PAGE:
During times of division and realignment, God’s Holy Spirit raises up leaders, thinkers, and mentors to guide the body of Christ. This is especially true during the turbulent years of the sixteenth and seventeenth centuries. The Book of Saints: The Reforming Era is a rich sampling from the writings of monastics, ministers, and mystics who found themselves in times of unrelenting change but who became godly beacons of light. In these devotional readings, discover priceless insights for the church today from those whose words have been tested for centuries.
The defining feature of this textbook is the treatment of classical and New Testament Greek as one language using primary sources. All the example sentences the students will translate are real Greek sentences, half of which are taken from classical literature and philosophy and half of which are directly from the New Testament. The advantage of this approach is that it highlights the linguistic, literary, and historical connections between classical Greece and early Christianity.
At age 29, Matt Weber was newly married to Nell, the girl of his dreams. They had bought their first house, adopted a dog, and looked forward to a blissful first year together. But shortly after his honeymoon, Matt’s recurring, severe stomach troubles send him to the emergency room—and after a five-hour, life-saving surgery in which a third of his stomach is removed, Matt and Nell’s plans for their new life are dramatically altered. Forced to undergo a lengthy and painful recovery, Matt finds that his relationships with God, himself, and his wife are forever changed.
No Fear Zen presents an approach to Zen practice that focuses on concentration and sitting (shikantaza) as a discipline that can be practiced in everyday life with the dedication of the samurai. And in a world that requires bravery and decisive action in addition to generosity and compassion, we can learn much from the now-extinct samurai in creating a new kind of warrior for peace in the twenty-first century. While some practices focus on compassion and mindfulness as the goals of Zen practice, No Fear Zen contends that these are outcomes that occur naturally, spontaneously, and automatically from right practice without any goal or object whatsoever.
Katherine Willis Pershey has never slept with the mailman or kissed an ex-boyfriend. Good thing, since she’s married. But simply not committing adultery does not give you the keys to “happily ever after,” as Pershey has come to find out in her own marriage and in her work as a pastor. What is this sacred covenant that binds one person to another, and what elements of faith and fidelity sustain it? In Very Married: Field Notes on Love and Fidelity, Pershey opens the book on all things marital. With equal parts humor and intelligence, Pershey speaks frankly about the challenges and consolations of modern marriage.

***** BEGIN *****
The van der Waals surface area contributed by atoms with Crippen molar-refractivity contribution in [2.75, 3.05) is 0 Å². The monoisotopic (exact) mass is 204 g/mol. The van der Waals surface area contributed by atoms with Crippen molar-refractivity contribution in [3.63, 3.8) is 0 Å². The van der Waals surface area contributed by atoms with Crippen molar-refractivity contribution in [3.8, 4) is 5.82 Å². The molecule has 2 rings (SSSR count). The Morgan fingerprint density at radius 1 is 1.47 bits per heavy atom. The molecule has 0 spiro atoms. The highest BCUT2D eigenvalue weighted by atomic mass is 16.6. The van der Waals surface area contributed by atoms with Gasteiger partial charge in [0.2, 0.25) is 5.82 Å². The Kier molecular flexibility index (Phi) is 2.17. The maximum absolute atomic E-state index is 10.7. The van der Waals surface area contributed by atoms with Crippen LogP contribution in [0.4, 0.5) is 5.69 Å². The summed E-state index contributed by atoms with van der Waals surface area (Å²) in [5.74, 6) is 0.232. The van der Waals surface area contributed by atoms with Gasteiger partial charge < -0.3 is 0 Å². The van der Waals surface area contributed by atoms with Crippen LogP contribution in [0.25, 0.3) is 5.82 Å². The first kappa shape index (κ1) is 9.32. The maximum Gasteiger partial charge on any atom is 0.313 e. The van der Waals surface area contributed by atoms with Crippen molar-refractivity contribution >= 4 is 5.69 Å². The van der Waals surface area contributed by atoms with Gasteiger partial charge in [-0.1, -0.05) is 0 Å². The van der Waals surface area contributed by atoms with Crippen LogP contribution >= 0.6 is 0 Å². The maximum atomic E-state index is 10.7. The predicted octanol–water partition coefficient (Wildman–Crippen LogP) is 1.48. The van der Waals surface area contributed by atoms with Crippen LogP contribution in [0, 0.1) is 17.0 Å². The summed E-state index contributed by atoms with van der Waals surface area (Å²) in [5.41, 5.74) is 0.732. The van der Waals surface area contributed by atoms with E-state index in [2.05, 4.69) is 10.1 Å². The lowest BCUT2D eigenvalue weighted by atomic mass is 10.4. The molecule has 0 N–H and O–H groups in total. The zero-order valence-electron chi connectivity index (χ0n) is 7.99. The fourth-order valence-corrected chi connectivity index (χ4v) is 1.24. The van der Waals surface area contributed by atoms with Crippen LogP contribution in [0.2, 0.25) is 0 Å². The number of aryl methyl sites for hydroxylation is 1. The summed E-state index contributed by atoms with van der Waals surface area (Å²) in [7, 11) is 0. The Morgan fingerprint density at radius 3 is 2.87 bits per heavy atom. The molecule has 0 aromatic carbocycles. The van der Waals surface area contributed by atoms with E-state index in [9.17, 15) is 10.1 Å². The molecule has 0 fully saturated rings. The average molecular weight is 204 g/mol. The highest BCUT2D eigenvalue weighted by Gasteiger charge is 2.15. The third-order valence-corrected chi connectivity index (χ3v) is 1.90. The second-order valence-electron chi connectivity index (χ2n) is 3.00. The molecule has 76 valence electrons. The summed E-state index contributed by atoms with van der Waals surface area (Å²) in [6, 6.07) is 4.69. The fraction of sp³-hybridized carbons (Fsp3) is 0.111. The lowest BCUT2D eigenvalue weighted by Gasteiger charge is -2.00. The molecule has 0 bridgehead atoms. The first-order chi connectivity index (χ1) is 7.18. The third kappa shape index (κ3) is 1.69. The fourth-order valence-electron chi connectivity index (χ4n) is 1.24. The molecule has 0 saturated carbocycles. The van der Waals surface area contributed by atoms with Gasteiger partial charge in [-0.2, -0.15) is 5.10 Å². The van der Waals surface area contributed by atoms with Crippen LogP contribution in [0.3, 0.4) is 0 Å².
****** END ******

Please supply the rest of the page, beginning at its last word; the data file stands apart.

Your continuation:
The Battle of Hastings in 1066 is the one date forever seared on the British national psyche. It enabled the Norman Conquest that marked the end of Anglo-Saxon England. But there was much more to the Normans than the invading army Duke William shipped over from Normandy to the shores of Sussex. How a band of marauding warriors established some of the most powerful dominions in Europe – in Sicily and France, as well as England – is an improbably romantic idea. In exploring Norman culture in all its regions, Leonie V Hicks is able to place the Normans in the full context of early medieval society.
Magic and Magicians in the Middle Ages and the Early Modern Time: The Occult in Pre-Modern Sciences, Medicine, Literature, Religion, and Astrology
There are no clear demarcation lines between magic, astrology, necromancy, medicine, and even sciences in the pre-modern world. Under the umbrella term’magic,’the contributors to this volume examine a wide range of texts, both literary and religious, both medical and philosophical, in which the topic is discussed from many different perspectives. The fundamental concerns address issue such as how people perceived magic, whether they accepted it and utilized it for their own purposes, and what impact magic might have had on the mental structures of that time.
Presents an individual and thought-provoking exploration of who wrote the Bible (or, indeed Bibles), re-examining the documented evidence for possible individual authors set against the personal, religious, economic and political background of the period of its compilation.
In Reading the Bible Ethically, Eric Douglass takes account of the author’s subjective contributions, so that the text functions as the author’s voice. Dealing with a voice suggests ethical principles, where interpretation doesn’t silence or manipulated that voice.